Ten years ago I accompanied John Major to the funeral of Yitzhak Rabin, who had just been assassinated by a fellow Israeli. His death had a profound impact both on Israeli politics and on prospects for the peace process between Israel and the Palestinians. There are disturbing similarities between Rabin's fate and that of Ariel Sharon as he struggles for life after a second stroke and brain damage. Then as now a former general and hawk had become prime minister and had accepted that the raw exercise of military power was inadequate as a means of achieving permanent security and peace, and that a political solution was necessary.
Of course, Sharon is a much more controversial figure than Rabin. They might have shared a military background but Sharon has also been a right-wing ideologue for most of his political career. His reputation was badly damaged by his responsibility for the disastrous invasion of Lebanon in 1982. He was associated with the massacre of hundreds of Palestinians in the Sabra and Chatila refugee camps by Christian militia. As housing minister he was able to initiate massive expansion of Israeli settlements on the West Bank. And his insensitive visit to the Al Aqsa mosque in Jerusalem in 2000 helped to launch the Palestinian intifada.
But Sharon also carries a credibility with the Israeli public that no other politician shares. When he said that a Palestinian state must be accepted; when he initiated the withdrawal from Gaza; and when he insisted on the dismantlement of all Israeli settlements in Gaza he carried public opinion with him to an extent that would have been impossible for Shimon Peres, Ehud Barak or any Israeli dove.
The real issue is whether any leader could persuade the Israelis to accept a Palestinian state with viable borders, a working economy and the normal characteristics of sovereignty. The alternative would be a fragmented Palestinian identity with neither cohesion nor credibility masquerading as a state, rather like the Transkei or Bophutswana in the old South Africa.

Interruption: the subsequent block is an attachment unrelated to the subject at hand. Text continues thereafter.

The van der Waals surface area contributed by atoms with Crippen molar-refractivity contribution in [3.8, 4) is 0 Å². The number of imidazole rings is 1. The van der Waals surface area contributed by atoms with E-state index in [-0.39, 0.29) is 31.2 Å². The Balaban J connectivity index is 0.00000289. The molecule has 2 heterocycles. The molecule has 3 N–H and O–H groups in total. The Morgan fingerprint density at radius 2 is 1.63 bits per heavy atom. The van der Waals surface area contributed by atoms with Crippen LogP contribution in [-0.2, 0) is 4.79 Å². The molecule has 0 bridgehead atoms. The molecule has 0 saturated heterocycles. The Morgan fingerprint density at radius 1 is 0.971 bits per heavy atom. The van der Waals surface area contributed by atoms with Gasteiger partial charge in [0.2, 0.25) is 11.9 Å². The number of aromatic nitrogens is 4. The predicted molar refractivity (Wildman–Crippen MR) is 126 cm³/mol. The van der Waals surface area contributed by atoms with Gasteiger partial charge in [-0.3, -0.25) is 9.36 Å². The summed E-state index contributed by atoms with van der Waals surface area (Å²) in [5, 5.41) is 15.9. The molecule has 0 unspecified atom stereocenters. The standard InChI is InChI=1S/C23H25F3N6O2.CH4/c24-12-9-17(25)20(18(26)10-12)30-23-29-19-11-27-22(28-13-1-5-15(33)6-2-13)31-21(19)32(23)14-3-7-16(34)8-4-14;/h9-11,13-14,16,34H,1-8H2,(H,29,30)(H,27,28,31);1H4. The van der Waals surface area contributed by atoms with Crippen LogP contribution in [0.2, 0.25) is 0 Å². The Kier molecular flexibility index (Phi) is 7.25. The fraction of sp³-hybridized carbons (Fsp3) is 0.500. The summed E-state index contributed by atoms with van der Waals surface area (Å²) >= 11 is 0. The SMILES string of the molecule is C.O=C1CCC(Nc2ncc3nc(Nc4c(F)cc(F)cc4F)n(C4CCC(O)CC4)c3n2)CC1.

If that is all that Sharon wanted he would have been unlikely to have broken with the Likud party and formed his own political movement. Nor would Shimon Peres and his friends have offered him political support. It is precisely that issue of a viable Palestinian state that divides Sharon from the rump of Likud led by Binyamin Netanyahu.
If Sharon is unable to carry on the outcome could be disastrous for the peace process. Only Shimon Peres has a comparable reputation and experience but he would be unacceptable to all but left-wing voters. For the time being the reins of government have been transferred to Ehud Olmert, the Deputy Prime Minister. He is a former mayor of Jerusalem who has been very close to Sharon over the past four years. He is 60 years old which is ridiculously young by the standards of the 77-year-old Sharon and the 82-year-old Peres. Olmert is likely to be the man who will lead Kadima, Sharon's new party. He should not be seen as a soft option. As mayor of Jerusalem he was insistent on the integration of the Arab east of the city within Israel and was also a strong supporter of the expansion of Jewish settlements in the West Bank around the city.
Israel's future is uncertain. Many Israelis feel it will take a miracle to find a worthy successor. But don't despair. The Israelis will often remind you that, in Israel, if you don't believe in miracles you are not a realist.
Sir Malcolm Rifkind was Foreign Secretary from 1995-97Reuse content